While learning to crawl can disrupt a baby’s sleep and cause increased fussiness during settling, there are ways to help your little one during the crawling development phase. Allow your baby plenty of time to practice crawling during the day, with lots of floor playtime, and even some time in their sleep space to practice and explore. Satisfying their curiosity in this way can reduce their desire to crawl during bedtime and nap time. A structured bedtime routine can also promote better sleep outcomes, signalling to your baby that it’s time to wind down and sleep.

Duration of Crawling Sleep Regression

As with most aspects of child-rearing, there’s no one-size-fits-all answer to how long the sleep disruption from learning to crawl lasts. It can vary from one baby to another but is typically a temporary phase, lasting anywhere from a few days to a few weeks. As your baby becomes more adept at crawling and the novelty of the new skill fades, their sleep patterns are likely to return to normal – until the next new skill is learned!

Navigating Sleep Disruptions with Sleep School

During this period of adjustment, maintaining a consistent sleep routine and being patient with your baby’s progress is key. That’s where sleep training with Sleep School can be an invaluable ally. It offers a sustainable and flexible response framework that allows you to give your little one the right amount of support when they need it most and pull back when they integrate this new gross motor skill and are able to return to better sleep habits.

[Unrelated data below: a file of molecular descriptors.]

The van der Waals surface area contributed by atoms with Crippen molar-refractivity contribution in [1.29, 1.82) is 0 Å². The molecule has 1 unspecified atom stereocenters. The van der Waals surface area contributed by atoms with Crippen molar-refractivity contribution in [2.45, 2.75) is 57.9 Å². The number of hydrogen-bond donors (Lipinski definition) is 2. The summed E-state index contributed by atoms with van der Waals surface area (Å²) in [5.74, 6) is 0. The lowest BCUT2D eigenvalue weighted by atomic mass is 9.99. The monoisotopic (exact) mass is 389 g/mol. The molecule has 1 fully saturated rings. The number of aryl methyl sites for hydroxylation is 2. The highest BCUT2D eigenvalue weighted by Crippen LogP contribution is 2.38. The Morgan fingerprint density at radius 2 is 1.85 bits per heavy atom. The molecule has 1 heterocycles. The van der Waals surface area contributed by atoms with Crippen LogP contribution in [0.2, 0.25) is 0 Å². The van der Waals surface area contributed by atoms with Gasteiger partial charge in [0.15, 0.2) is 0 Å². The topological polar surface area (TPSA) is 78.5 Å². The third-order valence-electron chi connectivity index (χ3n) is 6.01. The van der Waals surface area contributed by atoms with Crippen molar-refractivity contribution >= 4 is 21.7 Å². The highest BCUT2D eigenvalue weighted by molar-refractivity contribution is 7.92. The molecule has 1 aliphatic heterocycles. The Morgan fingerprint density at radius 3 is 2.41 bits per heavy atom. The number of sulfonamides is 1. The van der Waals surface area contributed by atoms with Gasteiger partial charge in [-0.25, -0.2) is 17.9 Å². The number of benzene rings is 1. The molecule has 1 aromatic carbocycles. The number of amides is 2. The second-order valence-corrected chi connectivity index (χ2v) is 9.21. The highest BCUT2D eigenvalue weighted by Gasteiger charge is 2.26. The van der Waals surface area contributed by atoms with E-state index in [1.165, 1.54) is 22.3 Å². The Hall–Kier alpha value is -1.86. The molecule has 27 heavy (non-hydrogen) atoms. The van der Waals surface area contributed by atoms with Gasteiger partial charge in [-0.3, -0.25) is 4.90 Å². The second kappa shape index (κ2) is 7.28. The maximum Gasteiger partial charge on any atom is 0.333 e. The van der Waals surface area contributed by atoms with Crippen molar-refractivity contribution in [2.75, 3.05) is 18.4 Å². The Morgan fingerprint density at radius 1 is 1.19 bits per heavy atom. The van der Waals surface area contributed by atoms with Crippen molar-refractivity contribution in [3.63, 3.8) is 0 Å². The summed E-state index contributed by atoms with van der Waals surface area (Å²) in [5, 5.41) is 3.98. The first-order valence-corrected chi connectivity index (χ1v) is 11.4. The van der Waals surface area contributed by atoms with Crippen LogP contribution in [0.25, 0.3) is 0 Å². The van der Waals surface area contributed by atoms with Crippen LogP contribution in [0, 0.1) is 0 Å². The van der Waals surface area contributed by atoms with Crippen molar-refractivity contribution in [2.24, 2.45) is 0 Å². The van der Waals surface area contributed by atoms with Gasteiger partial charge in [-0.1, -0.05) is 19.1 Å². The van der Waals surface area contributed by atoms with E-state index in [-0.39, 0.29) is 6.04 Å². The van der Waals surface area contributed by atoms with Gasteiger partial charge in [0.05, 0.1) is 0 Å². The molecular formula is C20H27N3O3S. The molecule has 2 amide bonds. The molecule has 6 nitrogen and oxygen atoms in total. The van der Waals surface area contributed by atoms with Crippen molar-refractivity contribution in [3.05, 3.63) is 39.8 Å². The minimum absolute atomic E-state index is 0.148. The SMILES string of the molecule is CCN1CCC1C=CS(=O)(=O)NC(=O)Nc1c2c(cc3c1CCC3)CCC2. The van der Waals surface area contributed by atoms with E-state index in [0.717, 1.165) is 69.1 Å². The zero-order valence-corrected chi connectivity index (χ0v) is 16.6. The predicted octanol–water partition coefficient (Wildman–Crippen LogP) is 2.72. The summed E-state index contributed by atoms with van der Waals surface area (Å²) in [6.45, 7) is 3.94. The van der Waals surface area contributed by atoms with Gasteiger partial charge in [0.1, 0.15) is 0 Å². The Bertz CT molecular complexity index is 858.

By managing your response to sleep problems in an intentional manner, Sleep School helps you reduce both the intensity and duration of sleep disruptions whether they’re caused by progressions in development, changes to the sleep environment, illness, travel, or growth spurts. Remember, sleep regressions caused by developmental milestones can seem more intense and last longer if met with reactive solutions.

Avoiding Common Pitfalls During Changes in a Child’s Sleep Pattern

It’s only natural for your little one to want to crawl or move around during bedtime. Trying to prevent them from doing so can often lead to a power struggle and inadvertently prolong the sleep disruption. Likewise, inconsistent responses to bedtime troubles or middle-of-the-night wake-ups, such as introducing more overnight feeds or rocking them to sleep if that wasn’t already part of your routine can extend the duration of the sleep disruption. Sleep School’s approach encourages consistency and balance, helping you navigate these challenging times more effectively and ensuring your baby’s sleep habits improve as smoothly and quickly as possible.

Celebrating Milestones and Navigating Challenges in the First Years

Each new developmental milestone your child reaches is a cause for celebration, even if that means naps and/or nighttime sleep is temporarily disrupted. Whether it’s crawling at six to ten months old, walking at around 12 to 18 months old, beginning to talk at approximately 12 to 15 months old, or asserting their independence more around 2 years old – a change that can lead to what’s known as the ‘two-year-old nap strike’ – these milestones are exciting.

Embrace these developmental milestones as they come, knowing you have the tools and support to handle the sleep disruptions that may accompany them. In this journey of your baby’s early years, Sleep School will help ensure you both get the rest you need.

This article was written by Deanna from Batelle – a team of sleep experts, lactation consultants, therapists, doulas, and early education specialists.